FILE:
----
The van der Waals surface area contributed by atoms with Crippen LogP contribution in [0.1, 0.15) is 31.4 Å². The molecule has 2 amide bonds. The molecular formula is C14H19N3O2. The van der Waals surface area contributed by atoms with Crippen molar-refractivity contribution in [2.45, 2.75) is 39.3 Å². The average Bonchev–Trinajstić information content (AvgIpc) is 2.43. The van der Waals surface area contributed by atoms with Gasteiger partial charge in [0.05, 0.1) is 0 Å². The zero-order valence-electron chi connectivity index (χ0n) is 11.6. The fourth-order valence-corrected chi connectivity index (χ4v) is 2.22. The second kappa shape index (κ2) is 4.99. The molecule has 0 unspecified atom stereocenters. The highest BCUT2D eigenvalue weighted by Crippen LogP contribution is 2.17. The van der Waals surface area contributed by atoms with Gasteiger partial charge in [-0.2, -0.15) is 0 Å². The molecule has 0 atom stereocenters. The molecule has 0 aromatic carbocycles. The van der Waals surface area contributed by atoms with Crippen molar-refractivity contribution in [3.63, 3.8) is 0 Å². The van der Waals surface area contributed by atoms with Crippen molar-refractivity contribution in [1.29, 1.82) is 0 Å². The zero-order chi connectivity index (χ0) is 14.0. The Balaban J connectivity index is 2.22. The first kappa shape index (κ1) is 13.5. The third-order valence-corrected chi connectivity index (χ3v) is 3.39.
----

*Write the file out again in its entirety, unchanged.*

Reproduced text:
The van der Waals surface area contributed by atoms with Crippen LogP contribution in [0.1, 0.15) is 31.4 Å². The molecule has 2 amide bonds. The molecular formula is C14H19N3O2. The van der Waals surface area contributed by atoms with Crippen molar-refractivity contribution in [2.45, 2.75) is 39.3 Å². The average Bonchev–Trinajstić information content (AvgIpc) is 2.43. The van der Waals surface area contributed by atoms with Gasteiger partial charge in [0.05, 0.1) is 0 Å². The zero-order valence-electron chi connectivity index (χ0n) is 11.6. The fourth-order valence-corrected chi connectivity index (χ4v) is 2.22. The second kappa shape index (κ2) is 4.99. The molecule has 0 unspecified atom stereocenters. The highest BCUT2D eigenvalue weighted by Crippen LogP contribution is 2.17. The van der Waals surface area contributed by atoms with Gasteiger partial charge in [-0.2, -0.15) is 0 Å². The molecule has 0 atom stereocenters. The molecule has 0 aromatic carbocycles. The van der Waals surface area contributed by atoms with Crippen molar-refractivity contribution in [3.63, 3.8) is 0 Å². The van der Waals surface area contributed by atoms with Crippen molar-refractivity contribution in [1.29, 1.82) is 0 Å². The zero-order chi connectivity index (χ0) is 14.0. The Balaban J connectivity index is 2.22. The first kappa shape index (κ1) is 13.5. The third-order valence-corrected chi connectivity index (χ3v) is 3.39.